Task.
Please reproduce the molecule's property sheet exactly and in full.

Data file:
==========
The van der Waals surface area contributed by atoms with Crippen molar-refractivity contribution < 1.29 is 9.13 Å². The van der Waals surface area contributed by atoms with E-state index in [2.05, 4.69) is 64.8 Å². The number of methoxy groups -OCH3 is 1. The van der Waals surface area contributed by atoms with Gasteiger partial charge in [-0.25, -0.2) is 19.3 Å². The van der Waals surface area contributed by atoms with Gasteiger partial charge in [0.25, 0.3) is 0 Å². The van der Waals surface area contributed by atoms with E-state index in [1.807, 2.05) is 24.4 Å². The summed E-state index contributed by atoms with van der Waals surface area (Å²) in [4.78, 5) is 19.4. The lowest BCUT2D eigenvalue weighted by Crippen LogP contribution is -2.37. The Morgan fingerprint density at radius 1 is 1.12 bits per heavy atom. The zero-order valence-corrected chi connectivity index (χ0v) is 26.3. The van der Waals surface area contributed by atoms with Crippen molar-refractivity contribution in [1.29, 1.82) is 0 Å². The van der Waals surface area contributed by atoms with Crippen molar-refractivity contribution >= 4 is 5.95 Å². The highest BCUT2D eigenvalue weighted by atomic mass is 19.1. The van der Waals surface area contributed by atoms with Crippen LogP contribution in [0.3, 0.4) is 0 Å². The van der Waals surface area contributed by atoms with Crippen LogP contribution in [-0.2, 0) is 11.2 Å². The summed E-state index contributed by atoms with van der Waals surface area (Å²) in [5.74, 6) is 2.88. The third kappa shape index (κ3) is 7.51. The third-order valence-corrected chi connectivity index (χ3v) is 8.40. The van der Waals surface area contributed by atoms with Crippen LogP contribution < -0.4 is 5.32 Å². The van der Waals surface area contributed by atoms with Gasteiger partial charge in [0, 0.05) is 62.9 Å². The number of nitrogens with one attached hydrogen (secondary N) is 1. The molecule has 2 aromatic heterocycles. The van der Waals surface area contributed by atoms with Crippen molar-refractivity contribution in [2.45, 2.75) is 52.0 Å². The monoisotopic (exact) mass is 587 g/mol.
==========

The van der Waals surface area contributed by atoms with Crippen molar-refractivity contribution < 1.29 is 9.13 Å². The van der Waals surface area contributed by atoms with E-state index in [2.05, 4.69) is 64.8 Å². The number of methoxy groups -OCH3 is 1. The van der Waals surface area contributed by atoms with Gasteiger partial charge in [-0.25, -0.2) is 19.3 Å². The van der Waals surface area contributed by atoms with Gasteiger partial charge in [0.25, 0.3) is 0 Å². The van der Waals surface area contributed by atoms with E-state index in [1.807, 2.05) is 24.4 Å². The summed E-state index contributed by atoms with van der Waals surface area (Å²) in [4.78, 5) is 19.4. The lowest BCUT2D eigenvalue weighted by Crippen LogP contribution is -2.37. The Morgan fingerprint density at radius 1 is 1.12 bits per heavy atom. The zero-order valence-corrected chi connectivity index (χ0v) is 26.3. The van der Waals surface area contributed by atoms with Crippen molar-refractivity contribution in [1.29, 1.82) is 0 Å². The van der Waals surface area contributed by atoms with Crippen molar-refractivity contribution >= 4 is 5.95 Å². The highest BCUT2D eigenvalue weighted by atomic mass is 19.1. The van der Waals surface area contributed by atoms with Crippen LogP contribution in [0.3, 0.4) is 0 Å². The van der Waals surface area contributed by atoms with Crippen LogP contribution in [-0.2, 0) is 11.2 Å². The summed E-state index contributed by atoms with van der Waals surface area (Å²) in [5.74, 6) is 2.88. The third kappa shape index (κ3) is 7.51. The third-order valence-corrected chi connectivity index (χ3v) is 8.40. The van der Waals surface area contributed by atoms with Crippen LogP contribution < -0.4 is 5.32 Å². The van der Waals surface area contributed by atoms with Gasteiger partial charge in [0, 0.05) is 62.9 Å². The number of nitrogens with one attached hydrogen (secondary N) is 1. The molecule has 2 aromatic heterocycles. The van der Waals surface area contributed by atoms with Crippen molar-refractivity contribution in [2.45, 2.75) is 52.0 Å². The monoisotopic (exact) mass is 587 g/mol.